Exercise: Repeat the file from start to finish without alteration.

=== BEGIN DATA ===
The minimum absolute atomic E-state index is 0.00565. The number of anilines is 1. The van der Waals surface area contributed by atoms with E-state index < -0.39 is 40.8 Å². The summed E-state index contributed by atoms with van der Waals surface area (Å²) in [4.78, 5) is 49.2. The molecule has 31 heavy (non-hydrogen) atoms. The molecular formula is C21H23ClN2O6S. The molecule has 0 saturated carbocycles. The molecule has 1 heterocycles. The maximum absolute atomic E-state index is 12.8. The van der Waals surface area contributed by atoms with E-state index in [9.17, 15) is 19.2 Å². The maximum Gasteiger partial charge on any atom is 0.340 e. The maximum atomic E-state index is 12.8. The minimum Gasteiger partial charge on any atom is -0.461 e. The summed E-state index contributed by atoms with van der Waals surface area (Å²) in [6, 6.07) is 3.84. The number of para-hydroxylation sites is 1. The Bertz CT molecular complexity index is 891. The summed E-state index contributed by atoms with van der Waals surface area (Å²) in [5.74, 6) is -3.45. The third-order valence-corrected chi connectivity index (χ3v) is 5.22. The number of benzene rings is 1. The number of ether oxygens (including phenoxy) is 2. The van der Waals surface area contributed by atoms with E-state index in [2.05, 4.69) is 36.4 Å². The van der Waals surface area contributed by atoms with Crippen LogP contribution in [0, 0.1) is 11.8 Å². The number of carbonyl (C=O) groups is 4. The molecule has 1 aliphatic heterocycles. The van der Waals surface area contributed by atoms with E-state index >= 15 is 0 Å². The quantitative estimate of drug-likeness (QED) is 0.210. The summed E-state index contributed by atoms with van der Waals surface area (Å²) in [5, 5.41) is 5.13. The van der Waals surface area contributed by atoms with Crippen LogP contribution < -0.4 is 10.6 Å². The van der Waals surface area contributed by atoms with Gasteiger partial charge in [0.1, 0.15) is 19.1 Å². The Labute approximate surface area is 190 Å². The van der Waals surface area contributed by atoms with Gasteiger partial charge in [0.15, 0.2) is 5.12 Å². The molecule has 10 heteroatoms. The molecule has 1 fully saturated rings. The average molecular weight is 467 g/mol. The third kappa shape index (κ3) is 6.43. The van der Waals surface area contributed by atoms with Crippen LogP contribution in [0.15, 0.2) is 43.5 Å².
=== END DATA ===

The minimum absolute atomic E-state index is 0.00565. The number of anilines is 1. The van der Waals surface area contributed by atoms with E-state index < -0.39 is 40.8 Å². The summed E-state index contributed by atoms with van der Waals surface area (Å²) in [4.78, 5) is 49.2. The molecule has 31 heavy (non-hydrogen) atoms. The molecular formula is C21H23ClN2O6S. The molecule has 0 saturated carbocycles. The molecule has 1 heterocycles. The maximum absolute atomic E-state index is 12.8. The van der Waals surface area contributed by atoms with E-state index in [9.17, 15) is 19.2 Å². The maximum Gasteiger partial charge on any atom is 0.340 e. The maximum atomic E-state index is 12.8. The minimum Gasteiger partial charge on any atom is -0.461 e. The summed E-state index contributed by atoms with van der Waals surface area (Å²) in [6, 6.07) is 3.84. The number of para-hydroxylation sites is 1. The Bertz CT molecular complexity index is 891. The summed E-state index contributed by atoms with van der Waals surface area (Å²) in [5.74, 6) is -3.45. The third-order valence-corrected chi connectivity index (χ3v) is 5.22. The number of benzene rings is 1. The number of ether oxygens (including phenoxy) is 2. The van der Waals surface area contributed by atoms with E-state index in [2.05, 4.69) is 36.4 Å². The van der Waals surface area contributed by atoms with Crippen LogP contribution in [0, 0.1) is 11.8 Å². The number of carbonyl (C=O) groups is 4. The molecule has 1 aliphatic heterocycles. The van der Waals surface area contributed by atoms with E-state index >= 15 is 0 Å². The quantitative estimate of drug-likeness (QED) is 0.210. The summed E-state index contributed by atoms with van der Waals surface area (Å²) in [5, 5.41) is 5.13. The van der Waals surface area contributed by atoms with Crippen LogP contribution < -0.4 is 10.6 Å². The van der Waals surface area contributed by atoms with Gasteiger partial charge in [0.1, 0.15) is 19.1 Å². The Labute approximate surface area is 190 Å². The van der Waals surface area contributed by atoms with Gasteiger partial charge in [0.15, 0.2) is 5.12 Å². The molecule has 10 heteroatoms. The molecule has 1 fully saturated rings. The average molecular weight is 467 g/mol. The third kappa shape index (κ3) is 6.43. The van der Waals surface area contributed by atoms with Crippen LogP contribution in [0.15, 0.2) is 43.5 Å².